FIG. 19 is a top view of the connector shield and cable secured together by the shear lock process of the crimping applicator.

FIG. 20 is a cross-sectional end view of the cable and connector shield secured together by the shear lock process, taken on line 2020 of FIG. 19 and enlarged for clarity.

DETAILED DESCRIPTION OF THE ILLUSTRATED EMBODIMENT

Referring now to FIG. 1, the construction of a twisted pair shielded cable as used with the present invention is broadly represented in an enlarged end view. In an inner core 22, there are four inner conductive wires. The cable has two power wires 24 each covered by an insulation layer or jacket 26. There is also a twisted pair of signal wires 28 each covered by their own insulation layer or jacket 30. The insulation layers are made from an electrically insulative material such as Polyvinyl Chloride (PVC).

The inner conductive wires are collectively wrapped in a layer of foil 32 a, such as aluminum, forming a first part of a shielding component of the cable. A second part of the shielding component of the cable comprises an electrically conductive sheath or braid 34 a, made of copper for example, wrapped around the inner core 22 and the foil 32 a. An outer insulation layer or jacket 36 a of PVC or other electrically insulative material surrounds the conductive braid 34 a. The present invention provides a method and structure for terminating this twisted pair shielded cable in a connector shield. However, the invention may be used with other types of shielded cable such as coaxial or radio frequency cable.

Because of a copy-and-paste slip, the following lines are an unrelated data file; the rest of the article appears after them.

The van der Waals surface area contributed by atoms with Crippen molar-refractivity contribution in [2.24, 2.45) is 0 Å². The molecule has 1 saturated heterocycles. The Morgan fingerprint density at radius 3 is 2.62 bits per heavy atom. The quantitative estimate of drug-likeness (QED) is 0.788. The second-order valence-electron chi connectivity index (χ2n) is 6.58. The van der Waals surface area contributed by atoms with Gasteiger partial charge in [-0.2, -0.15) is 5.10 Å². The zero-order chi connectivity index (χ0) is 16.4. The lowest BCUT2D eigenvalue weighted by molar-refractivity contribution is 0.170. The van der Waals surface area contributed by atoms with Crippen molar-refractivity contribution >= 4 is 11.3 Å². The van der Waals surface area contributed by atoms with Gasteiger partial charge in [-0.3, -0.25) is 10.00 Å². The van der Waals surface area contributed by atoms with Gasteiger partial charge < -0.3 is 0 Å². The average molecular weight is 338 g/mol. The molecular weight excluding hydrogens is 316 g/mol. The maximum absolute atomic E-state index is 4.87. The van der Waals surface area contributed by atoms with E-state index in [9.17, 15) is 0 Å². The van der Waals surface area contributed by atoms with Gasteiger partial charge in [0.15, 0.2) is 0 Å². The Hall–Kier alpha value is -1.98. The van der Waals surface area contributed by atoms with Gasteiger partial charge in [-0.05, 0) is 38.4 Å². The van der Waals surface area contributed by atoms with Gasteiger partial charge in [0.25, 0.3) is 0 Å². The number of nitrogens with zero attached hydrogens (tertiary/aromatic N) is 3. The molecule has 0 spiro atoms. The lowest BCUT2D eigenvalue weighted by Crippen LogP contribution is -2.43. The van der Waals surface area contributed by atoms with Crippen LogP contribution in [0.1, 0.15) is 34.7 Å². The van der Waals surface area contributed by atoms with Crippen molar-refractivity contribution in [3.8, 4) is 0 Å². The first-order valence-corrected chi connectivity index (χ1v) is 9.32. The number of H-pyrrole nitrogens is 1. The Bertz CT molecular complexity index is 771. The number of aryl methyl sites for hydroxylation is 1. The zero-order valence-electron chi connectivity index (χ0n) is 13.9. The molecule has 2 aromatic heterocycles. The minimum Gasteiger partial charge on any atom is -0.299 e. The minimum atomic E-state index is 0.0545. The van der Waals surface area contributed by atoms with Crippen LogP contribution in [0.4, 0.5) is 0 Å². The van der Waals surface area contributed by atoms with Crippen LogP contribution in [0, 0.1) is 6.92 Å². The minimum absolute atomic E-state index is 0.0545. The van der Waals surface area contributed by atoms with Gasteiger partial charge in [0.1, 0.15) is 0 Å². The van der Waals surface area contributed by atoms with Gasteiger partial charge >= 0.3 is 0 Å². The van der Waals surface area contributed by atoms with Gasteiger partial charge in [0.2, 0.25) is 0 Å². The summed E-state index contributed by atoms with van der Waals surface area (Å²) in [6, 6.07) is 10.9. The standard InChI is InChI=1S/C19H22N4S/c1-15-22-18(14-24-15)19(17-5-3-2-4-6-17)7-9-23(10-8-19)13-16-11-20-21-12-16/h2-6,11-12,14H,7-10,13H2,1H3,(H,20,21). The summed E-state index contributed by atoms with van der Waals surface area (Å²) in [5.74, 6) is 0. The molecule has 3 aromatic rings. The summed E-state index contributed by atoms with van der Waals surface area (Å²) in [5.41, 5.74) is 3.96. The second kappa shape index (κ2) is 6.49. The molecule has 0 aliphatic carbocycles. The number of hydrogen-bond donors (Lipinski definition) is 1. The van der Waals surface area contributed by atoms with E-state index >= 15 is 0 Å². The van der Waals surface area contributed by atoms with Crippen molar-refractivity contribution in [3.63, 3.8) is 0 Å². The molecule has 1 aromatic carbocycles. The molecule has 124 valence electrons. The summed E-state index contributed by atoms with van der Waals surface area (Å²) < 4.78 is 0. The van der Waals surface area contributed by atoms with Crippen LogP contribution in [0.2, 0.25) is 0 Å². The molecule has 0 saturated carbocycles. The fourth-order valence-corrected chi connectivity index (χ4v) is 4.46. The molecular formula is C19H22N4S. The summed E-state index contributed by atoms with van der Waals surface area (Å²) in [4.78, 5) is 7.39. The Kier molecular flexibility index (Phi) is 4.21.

FIG. 2 illustrates the first step in preparing the shielded cable for termination in an electrical connector shield. Adjacent an end 40 of the cable, an intermediate portion of the outer insulation layer 36 a is stripped or removed from the cable. This exposes a section 34 b of the conductive braid 34 a and leaves a relatively small end segment 36 b of outer insulation around the braid at the cable end 40. The insulation end segment 36 b is spaced from a main or remaining portion of the outer insulation layer 36 a by the length of the exposed section 34 b of the conductive braid 34 a.

Next, as depicted in FIG. 3, the exposed section 34 b of the braid 34 a is gathered or bunched up into a semi-spherical section 34 c by sliding or moving the insulation end segment 36 b axially inward along the cable from cable end 40. This exposes an end section 32 b of the shielding foil 32 a at the end 40 of the cable. The end section 32 b of the foil 32 a is then removed or stripped from the inner conductive core 22 or wires (FIG. 4). As shown in FIG. 5, the wires 24 and 28 are then spread apart and short lengths of the individual insulation layers 26 and 30, respectfully, are removed or stripped back from ends of the wires.